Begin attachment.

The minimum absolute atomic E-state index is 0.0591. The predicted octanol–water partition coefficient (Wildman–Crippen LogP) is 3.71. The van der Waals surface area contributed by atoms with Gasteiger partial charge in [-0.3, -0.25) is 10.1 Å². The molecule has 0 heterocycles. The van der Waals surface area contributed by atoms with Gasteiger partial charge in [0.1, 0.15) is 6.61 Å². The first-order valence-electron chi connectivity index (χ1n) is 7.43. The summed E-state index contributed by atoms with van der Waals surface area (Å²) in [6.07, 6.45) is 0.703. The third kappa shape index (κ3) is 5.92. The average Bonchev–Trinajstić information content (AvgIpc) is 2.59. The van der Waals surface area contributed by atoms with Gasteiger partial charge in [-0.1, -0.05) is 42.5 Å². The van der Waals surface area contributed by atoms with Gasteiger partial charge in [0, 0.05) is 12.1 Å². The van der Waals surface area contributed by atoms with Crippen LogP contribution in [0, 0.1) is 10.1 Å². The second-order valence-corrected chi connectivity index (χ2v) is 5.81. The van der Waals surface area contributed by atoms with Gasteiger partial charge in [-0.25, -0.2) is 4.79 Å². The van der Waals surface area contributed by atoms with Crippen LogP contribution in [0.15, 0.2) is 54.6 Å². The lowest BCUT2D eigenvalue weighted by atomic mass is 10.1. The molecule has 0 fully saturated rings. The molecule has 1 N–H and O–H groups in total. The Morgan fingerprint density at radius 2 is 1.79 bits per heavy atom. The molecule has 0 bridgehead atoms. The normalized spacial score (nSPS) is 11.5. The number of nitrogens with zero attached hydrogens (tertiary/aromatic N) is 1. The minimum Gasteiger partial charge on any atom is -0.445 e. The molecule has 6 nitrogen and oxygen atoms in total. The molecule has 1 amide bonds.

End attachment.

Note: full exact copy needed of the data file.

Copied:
The minimum absolute atomic E-state index is 0.0591. The predicted octanol–water partition coefficient (Wildman–Crippen LogP) is 3.71. The van der Waals surface area contributed by atoms with Gasteiger partial charge in [-0.3, -0.25) is 10.1 Å². The molecule has 0 heterocycles. The van der Waals surface area contributed by atoms with Gasteiger partial charge in [0.1, 0.15) is 6.61 Å². The first-order valence-electron chi connectivity index (χ1n) is 7.43. The summed E-state index contributed by atoms with van der Waals surface area (Å²) in [6.07, 6.45) is 0.703. The third kappa shape index (κ3) is 5.92. The average Bonchev–Trinajstić information content (AvgIpc) is 2.59. The van der Waals surface area contributed by atoms with Gasteiger partial charge in [-0.1, -0.05) is 42.5 Å². The van der Waals surface area contributed by atoms with Gasteiger partial charge in [0, 0.05) is 12.1 Å². The van der Waals surface area contributed by atoms with Crippen LogP contribution in [0, 0.1) is 10.1 Å². The second-order valence-corrected chi connectivity index (χ2v) is 5.81. The van der Waals surface area contributed by atoms with Gasteiger partial charge in [-0.25, -0.2) is 4.79 Å². The van der Waals surface area contributed by atoms with Crippen LogP contribution in [0.15, 0.2) is 54.6 Å². The lowest BCUT2D eigenvalue weighted by atomic mass is 10.1. The molecule has 0 fully saturated rings. The molecule has 1 N–H and O–H groups in total. The Morgan fingerprint density at radius 2 is 1.79 bits per heavy atom. The molecule has 0 bridgehead atoms. The normalized spacial score (nSPS) is 11.5. The number of nitrogens with zero attached hydrogens (tertiary/aromatic N) is 1. The minimum Gasteiger partial charge on any atom is -0.445 e. The molecule has 6 nitrogen and oxygen atoms in total. The molecule has 1 amide bonds.